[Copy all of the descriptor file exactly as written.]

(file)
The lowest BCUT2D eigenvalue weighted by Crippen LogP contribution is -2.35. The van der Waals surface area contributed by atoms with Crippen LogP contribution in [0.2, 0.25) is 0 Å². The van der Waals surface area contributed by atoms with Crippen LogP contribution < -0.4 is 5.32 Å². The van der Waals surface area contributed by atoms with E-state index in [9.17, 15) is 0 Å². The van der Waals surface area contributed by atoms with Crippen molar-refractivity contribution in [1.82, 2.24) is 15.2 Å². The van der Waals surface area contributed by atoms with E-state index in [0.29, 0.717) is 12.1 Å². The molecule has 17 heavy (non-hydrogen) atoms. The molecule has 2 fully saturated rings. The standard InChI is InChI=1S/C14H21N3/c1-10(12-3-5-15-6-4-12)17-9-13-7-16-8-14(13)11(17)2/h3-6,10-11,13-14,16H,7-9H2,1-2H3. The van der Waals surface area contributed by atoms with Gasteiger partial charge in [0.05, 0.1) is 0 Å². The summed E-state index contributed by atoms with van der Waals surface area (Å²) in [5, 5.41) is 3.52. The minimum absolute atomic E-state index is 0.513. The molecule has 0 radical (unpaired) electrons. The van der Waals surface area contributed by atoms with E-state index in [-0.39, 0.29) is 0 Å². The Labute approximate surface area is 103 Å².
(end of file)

The lowest BCUT2D eigenvalue weighted by Crippen LogP contribution is -2.35. The van der Waals surface area contributed by atoms with Crippen LogP contribution in [0.2, 0.25) is 0 Å². The van der Waals surface area contributed by atoms with Crippen LogP contribution < -0.4 is 5.32 Å². The van der Waals surface area contributed by atoms with E-state index in [9.17, 15) is 0 Å². The van der Waals surface area contributed by atoms with Crippen molar-refractivity contribution in [1.82, 2.24) is 15.2 Å². The van der Waals surface area contributed by atoms with E-state index in [0.29, 0.717) is 12.1 Å². The molecule has 17 heavy (non-hydrogen) atoms. The molecule has 2 fully saturated rings. The standard InChI is InChI=1S/C14H21N3/c1-10(12-3-5-15-6-4-12)17-9-13-7-16-8-14(13)11(17)2/h3-6,10-11,13-14,16H,7-9H2,1-2H3. The van der Waals surface area contributed by atoms with Gasteiger partial charge in [0.05, 0.1) is 0 Å². The summed E-state index contributed by atoms with van der Waals surface area (Å²) in [5, 5.41) is 3.52. The minimum absolute atomic E-state index is 0.513. The molecule has 0 radical (unpaired) electrons. The van der Waals surface area contributed by atoms with E-state index in [-0.39, 0.29) is 0 Å². The Labute approximate surface area is 103 Å².